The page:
Meditation is the most important aspect of Prayer

Meditation means different things to different people. Some meditate for medical reasons, some for spiritual reasons, while most meditate just because.

Though, per the influential Mayo Clinic, there is no scientific research conclusions to draw on the benefits of meditation, medically, meditation has been used to calm the nerves and reduce stress. It can also help to manage a myriad of health conditions.

“Meditation originally was meant to help deepen understanding of the sacred and mystical forces of life.” I attest to this because as a lover of Jesus The Christ, I meditate. Other religions (Hinduism, Buddhism, Jainism) are known to meditate as the core of their doctrines.

Many folks assume yoga as a type of sport rather than a religious (Hindu) practice. As such multitudes join yoga without an understanding of what it truly is. There are also different types of yoga meditation. It is important to know the teachings of the particular yoga instructor before joining.

The bottom line is that we all meditate consciously or unconsciously and for good or bad. There is a meditation of the heart and of the mind. We meditate when we focus our mind or heart intensely on anything, anyone, or on an object. Selah

There are several types of meditation. The most popular include:

  • mindfulness meditation
  • spiritual meditation
  • focused meditation
  • movement meditation
  • mantra meditation
  • transcendental meditation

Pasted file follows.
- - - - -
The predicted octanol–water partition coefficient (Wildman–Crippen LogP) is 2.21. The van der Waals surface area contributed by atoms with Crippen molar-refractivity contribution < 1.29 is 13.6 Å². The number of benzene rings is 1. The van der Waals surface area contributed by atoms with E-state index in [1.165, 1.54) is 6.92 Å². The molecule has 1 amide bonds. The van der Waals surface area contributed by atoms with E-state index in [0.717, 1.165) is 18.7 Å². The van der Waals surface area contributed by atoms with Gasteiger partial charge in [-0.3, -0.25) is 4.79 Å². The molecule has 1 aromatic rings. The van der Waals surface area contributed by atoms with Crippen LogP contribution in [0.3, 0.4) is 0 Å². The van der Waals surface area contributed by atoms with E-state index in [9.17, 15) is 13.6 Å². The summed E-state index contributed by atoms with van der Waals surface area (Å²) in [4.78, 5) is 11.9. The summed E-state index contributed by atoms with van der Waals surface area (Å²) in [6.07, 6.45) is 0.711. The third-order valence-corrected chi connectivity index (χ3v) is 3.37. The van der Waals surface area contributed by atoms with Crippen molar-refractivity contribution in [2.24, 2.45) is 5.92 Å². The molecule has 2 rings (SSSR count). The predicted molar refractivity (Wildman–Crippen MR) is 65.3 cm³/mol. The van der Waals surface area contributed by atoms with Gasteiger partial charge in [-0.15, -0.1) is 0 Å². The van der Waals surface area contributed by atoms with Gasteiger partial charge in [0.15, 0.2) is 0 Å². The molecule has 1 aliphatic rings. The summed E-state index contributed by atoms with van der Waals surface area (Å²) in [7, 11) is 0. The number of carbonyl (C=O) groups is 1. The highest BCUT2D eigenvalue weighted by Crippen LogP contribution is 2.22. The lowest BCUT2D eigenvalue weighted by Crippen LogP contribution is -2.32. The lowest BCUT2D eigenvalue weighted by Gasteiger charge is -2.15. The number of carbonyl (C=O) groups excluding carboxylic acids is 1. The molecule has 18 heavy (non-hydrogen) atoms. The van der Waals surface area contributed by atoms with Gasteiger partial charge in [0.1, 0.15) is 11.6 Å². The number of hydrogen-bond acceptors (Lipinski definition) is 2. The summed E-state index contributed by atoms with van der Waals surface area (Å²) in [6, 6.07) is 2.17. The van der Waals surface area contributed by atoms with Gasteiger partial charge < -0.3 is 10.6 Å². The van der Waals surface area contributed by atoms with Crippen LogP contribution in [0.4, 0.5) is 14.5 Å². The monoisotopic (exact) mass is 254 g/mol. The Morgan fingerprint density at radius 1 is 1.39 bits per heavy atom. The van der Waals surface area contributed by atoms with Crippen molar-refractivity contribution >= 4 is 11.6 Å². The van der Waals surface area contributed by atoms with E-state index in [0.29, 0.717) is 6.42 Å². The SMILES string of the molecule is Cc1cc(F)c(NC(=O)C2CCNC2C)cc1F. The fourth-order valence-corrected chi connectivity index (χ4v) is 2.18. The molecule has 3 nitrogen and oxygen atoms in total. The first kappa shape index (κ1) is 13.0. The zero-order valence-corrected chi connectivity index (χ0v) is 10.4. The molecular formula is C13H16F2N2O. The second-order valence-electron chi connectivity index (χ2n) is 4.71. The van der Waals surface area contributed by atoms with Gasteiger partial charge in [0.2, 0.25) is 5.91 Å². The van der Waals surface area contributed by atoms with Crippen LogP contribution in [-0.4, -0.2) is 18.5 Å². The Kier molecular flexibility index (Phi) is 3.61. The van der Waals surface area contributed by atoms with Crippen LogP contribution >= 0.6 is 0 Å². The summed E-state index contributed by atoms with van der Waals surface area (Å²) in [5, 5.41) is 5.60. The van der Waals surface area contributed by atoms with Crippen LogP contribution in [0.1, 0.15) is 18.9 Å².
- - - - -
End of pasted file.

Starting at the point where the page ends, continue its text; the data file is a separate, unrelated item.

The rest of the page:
• progressive relaxation
  • loving-kindness meditation
  • visualization meditation
  • yoga meditation
  • zen meditation, etc.
Spiritual (Biblical) Meditation

I’m particular about the spiritual meditation and have realized that meditation is the most important aspect of prayer.

Prayer is you talking; meditation is listening

Dr. Myles Munroe

Biblically, one can meditate on God’s

  • Word
  • Law, day and night
  • Work
  • Precepts
  • Statutes

By so doing, you are focusing on all that God has stated, in all the above, and thus consciously agreeing “let it be unto me accordingly.”

You can also meditate on your, and or others’, testimonies. Doing so is a recall of those testimonies, reminder to God of what He did, trusting that He can do it again, and asking Him to do it again or using past testimonies as an assurance to Him that He who did that can do this new petition that you’re presenting to Him.

Most people pray with a list of things for God to do for them or help them with. Once they’ve expressed the list, they thank Him and off they go till the next day or week. The prayer session will be about 10-15 minutes where they do all the talking. We don’t wait to hear God’s response or if He has assignments or instructions for us.

“Meditate upon these things; give thyself wholly to them; that thy profiting may appear to all.”‭‭

(1 Timothy‬ ‭4:15‬)

Biblical meditation is the art of listening in the presence of God. We talk less or not at all. You can enter into His Presence, in your closet, or a chosen space with instrumental worship music for a specified time period. Sit still and focus on His Word. If you’re new to biblical meditation, you can start with fifteen minutes and gradually increase it till your preferred time (e.g. one hour or more).

At the onset, nothing might happen. That’s okay; keep maintaining your time with Him. As long as you’re consistent and committed to the “appointment,” God, by His Holy Spirit will meet you and you’ll be amazed and realize that meditation is the most important aspect of prayer. It is where revelations are received.

This has been on my heart to blog for a while. I hope this ministers to someone.

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